By: Ammie Kae Brooks, LSW
Has anyone ever told you, “Maybe you should set some boundaries?” Sounds like a good idea, right? Perhaps your mom is overreaching and asking more of you than you wish, or your partner has expectations that trigger feelings of being controlled. Well, you gotta learn to set some boundaries, sis!
Boundaries are truly our best friends. Ultimately, when things make us uncomfortable or we come across
something that we dislike, we find ourselves wanting to draw a line in the sand; the thing, whatever it is, over there and us over here. For example, you are treated unkindly at a local restaurant, you may find yourself setting a boundary with your money and no longer spending it there.
When it comes to our mental wellness, we have the ability to set similar boundaries when we are treated unkindly; more specifically, we set boundaries when we find things to be more harmful than helpful to our mental health. A few examples of this may include: choosing to only wear one piece swimsuits to prevent anxiety triggered from exposing your body, or making the decision to talk to your father on Saturday’s only so that if you become upset it doesn’t interfere with work. Boundaries can be big or small choices we make to protect our mental wellbeing and maintain emotional safety.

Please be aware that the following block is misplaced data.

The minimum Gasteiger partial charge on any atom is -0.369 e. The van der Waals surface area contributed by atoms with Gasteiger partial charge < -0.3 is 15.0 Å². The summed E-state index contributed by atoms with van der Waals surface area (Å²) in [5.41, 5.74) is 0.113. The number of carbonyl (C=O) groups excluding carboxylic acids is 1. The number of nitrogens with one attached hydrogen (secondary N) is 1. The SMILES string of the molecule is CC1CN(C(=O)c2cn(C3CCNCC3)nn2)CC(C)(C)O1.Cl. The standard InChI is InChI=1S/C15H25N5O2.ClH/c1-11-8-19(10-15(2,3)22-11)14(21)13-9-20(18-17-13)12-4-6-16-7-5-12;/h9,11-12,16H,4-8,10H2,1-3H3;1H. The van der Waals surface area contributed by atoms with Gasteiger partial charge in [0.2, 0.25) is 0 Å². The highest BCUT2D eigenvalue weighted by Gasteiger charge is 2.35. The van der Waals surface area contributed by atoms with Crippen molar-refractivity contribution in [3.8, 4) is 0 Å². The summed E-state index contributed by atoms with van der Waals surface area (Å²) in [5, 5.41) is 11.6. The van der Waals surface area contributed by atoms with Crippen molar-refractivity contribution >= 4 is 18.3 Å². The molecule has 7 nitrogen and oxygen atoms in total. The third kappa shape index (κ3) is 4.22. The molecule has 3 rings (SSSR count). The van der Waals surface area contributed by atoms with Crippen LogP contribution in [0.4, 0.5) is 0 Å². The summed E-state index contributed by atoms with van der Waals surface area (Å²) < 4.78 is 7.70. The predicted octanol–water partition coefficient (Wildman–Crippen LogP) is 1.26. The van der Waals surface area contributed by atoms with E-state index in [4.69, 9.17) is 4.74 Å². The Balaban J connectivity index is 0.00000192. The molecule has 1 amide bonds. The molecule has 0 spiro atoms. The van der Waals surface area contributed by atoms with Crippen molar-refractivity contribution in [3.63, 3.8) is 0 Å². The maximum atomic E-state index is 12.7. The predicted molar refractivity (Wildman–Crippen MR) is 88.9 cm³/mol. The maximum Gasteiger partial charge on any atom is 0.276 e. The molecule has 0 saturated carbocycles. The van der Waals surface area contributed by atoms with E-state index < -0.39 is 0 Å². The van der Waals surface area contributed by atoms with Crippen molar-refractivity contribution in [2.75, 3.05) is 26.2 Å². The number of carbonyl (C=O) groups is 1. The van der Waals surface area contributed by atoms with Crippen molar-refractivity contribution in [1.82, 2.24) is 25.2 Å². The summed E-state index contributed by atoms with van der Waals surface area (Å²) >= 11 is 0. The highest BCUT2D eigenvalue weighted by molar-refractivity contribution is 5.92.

Setting boundaries is extremely rewarding and can help us restore control when we’ve lived through experiences that have disempowered us. While boundary setting is liberating, it often requires a difficult element we aren’t quite prepared for; this component of boundary setting is called saying goodbye.
In all of the examples from above, there is some degree of relinquishing or severance that happens in return for mental stability and peace. In the first example, we lose access to the restaurant. In the second example, we lose access to bikinis, and in the last example we lose access to our dad throughout the week. It will depend on the boundary you are setting and how much you value what you’re giving up that determines how challenging setting each boundary may be.
While this is a reality worth coming to terms with when initiating the boundary setting process, do not be deterred! You will most likely find that there is creativity in boundary setting and healing in choosing you.
Here are a few questions to consider before setting a new boundary:
What thing or things in your life need boundaries in place? Keep in mind this might be most things.
Without boundaries, how does this thing make you feel? Think about the good and not so good aspects.
How can you creatively preserve the good while guarding your mental space from the bad? Some ideas may include limiting time spent doing the thing or putting incentives in place for accomplishing it, remember boundaries can be tiny or huge!
What has to be given up or relinquished in order to honor your new boundary? Be honest about how this makes you feel and whether or not it’s worth it. If not, no worries, start over and create a new boundary.
Like all things, setting boundaries takes time, practice and intentionality. Be gentle with yourself on this journey and remember that your motivation for change is a healed, more free you.